I remember it all like it was yesterday, but it was back in February 1999, while I was getting undressed, ready to go for a bath, that I felt a different type of sensation – where my right arm brushed against the side of my right breast, I felt it – a type of hardness on the outside area. On closer examination, I felt it, a lump which I can only describe as feeling like a walnut – in size and in feeling!
I had been on a strict diet since the New Year, so I automatically put it down to the weight loss. Thinking it was nothing more than the ‘fatty lump’ I had read about in numerous magazine articles. I put it to the back of my mind and continued with my healthy eating and keep fit regime – determined to be slim by the millennium!
In the May I developed a urine infection and made an appointment to see my GP. After being prescribed a course of antibiotics, I made a quick decision to ask him to have a feel at the breast lump. It seemed to have changed from a lump to a wider spread area of hardness.
While my GP was pummelling away, he was frowning. He guided my hand to the lower, underneath section of my breast, informing me that he could feel another lump, rather like a marble, deeper in. Throughout this he continued to tell me that he was sure the lumps were nothing – ‘just fatty lumps’, left from the weight loss. He told me that he had to refer all women with breast lumps to the specialist to be investigated further and I should hear from the hospital in the next few days.
I went to hospital in Llandudno soon after. I had a series of examinations, biopsies and tests and the specialist sat on the bed and took my hand in his, saying: “I’m afraid it is bad news, yes it is cancer.”
I can remember the specialist informing me of my options – either a lumpectomy with a 50/50 chance of getting rid of it all forever, or a right side mastectomy.
There was no question about it – I had three children – Naomi, Beth and Joe, who was only two years old, and a wonderful husband in Chris. 50/50 odds were just too low – I would have the mastectomy straight away!
People’s reactions to my condition varied – everybody was wonderful. You would think that I had been the most popular person around – they were all so concerned.
One person who was a real help was a friend of my eldest sister. I didn’t know her, but she telephoned me one evening. She had been through the same thing herself and had just completed her reconstruction a few months earlier.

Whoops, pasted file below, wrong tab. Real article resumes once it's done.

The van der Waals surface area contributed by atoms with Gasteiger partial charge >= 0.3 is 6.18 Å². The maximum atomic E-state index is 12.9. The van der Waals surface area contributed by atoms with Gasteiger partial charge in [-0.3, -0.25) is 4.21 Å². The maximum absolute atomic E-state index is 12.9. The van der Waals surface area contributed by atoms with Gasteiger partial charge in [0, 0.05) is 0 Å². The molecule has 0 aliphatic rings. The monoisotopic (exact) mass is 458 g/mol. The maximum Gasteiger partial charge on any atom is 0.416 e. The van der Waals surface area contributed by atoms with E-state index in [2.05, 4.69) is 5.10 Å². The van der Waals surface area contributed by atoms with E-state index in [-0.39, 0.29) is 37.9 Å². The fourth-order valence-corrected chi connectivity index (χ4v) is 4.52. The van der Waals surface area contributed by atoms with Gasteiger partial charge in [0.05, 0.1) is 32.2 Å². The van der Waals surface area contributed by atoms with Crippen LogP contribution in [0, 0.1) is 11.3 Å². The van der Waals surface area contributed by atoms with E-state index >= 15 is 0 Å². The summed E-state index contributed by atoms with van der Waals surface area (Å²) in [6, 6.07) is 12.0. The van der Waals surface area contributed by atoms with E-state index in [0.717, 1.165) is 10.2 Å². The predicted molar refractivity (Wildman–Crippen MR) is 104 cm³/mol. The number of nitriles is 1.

The main point of her call was to tell me that the most important thing was to have a positive attitude to it all. I can remember thinking that it was an easy thing to say, but she was really supportive and positive. She told me to use her as a lifeline if I needed to speak to someone, she was only at the end of the telephone line. It was people like her who made me realise just how caring people could be.
I wrote a book about my experience based on a diary I kept all the way through from being diagnosed. My son typed it up for me but I've never gone on to have it published. I wanted to do it as it's such a blur when you're going through your treatment and I wanted to have it as a self-help book.
Sometimes it doesn't seem that it happened to me. When everyone mentions cancer some people break down, but I didn't. I've got a good husband in Chris, who's been very supportive.
I've worked at Asda Llangefni since it opened 13 years ago. I put out the store's newspapers and magazines, as well as new CDs, and work in the home and leisure section. There are a number of colleagues at the store who've had cancer, and they're all willing to draw on their experiences to help anyone else who's worried about cancer.
Living on an island everyone knows everyone else and their stories. I remember when I first went to my doctor he gave me the example that one in three people you see have had something to do with cancer – it's a staggering figure and one that makes me really determined to share my experience.
Quite a few of us in the store have been through it and have our own experiences and ways of coping to share. I just say to people that if they need to know anything, ask anything or just want to talk to someone they know where I am. I don't like to push my advice on anyone – everyone's different and not everyone is always as ready to talk about it.
I’m so proud that our little store on Anglesey has raised £3,000 for Tickled Pink this year – it tells you how many people are affected, directly or indirectly, by breast cancer.
Thank you to everyone who’s donated, bought one of the Tickled Pink products, stopped to find out more or who’s checked themselves because of the information in store. It’s a fantastic amount we’ve raised this year and I know it will make a difference. It’s so nice to know that everyone’s there for you and on your side.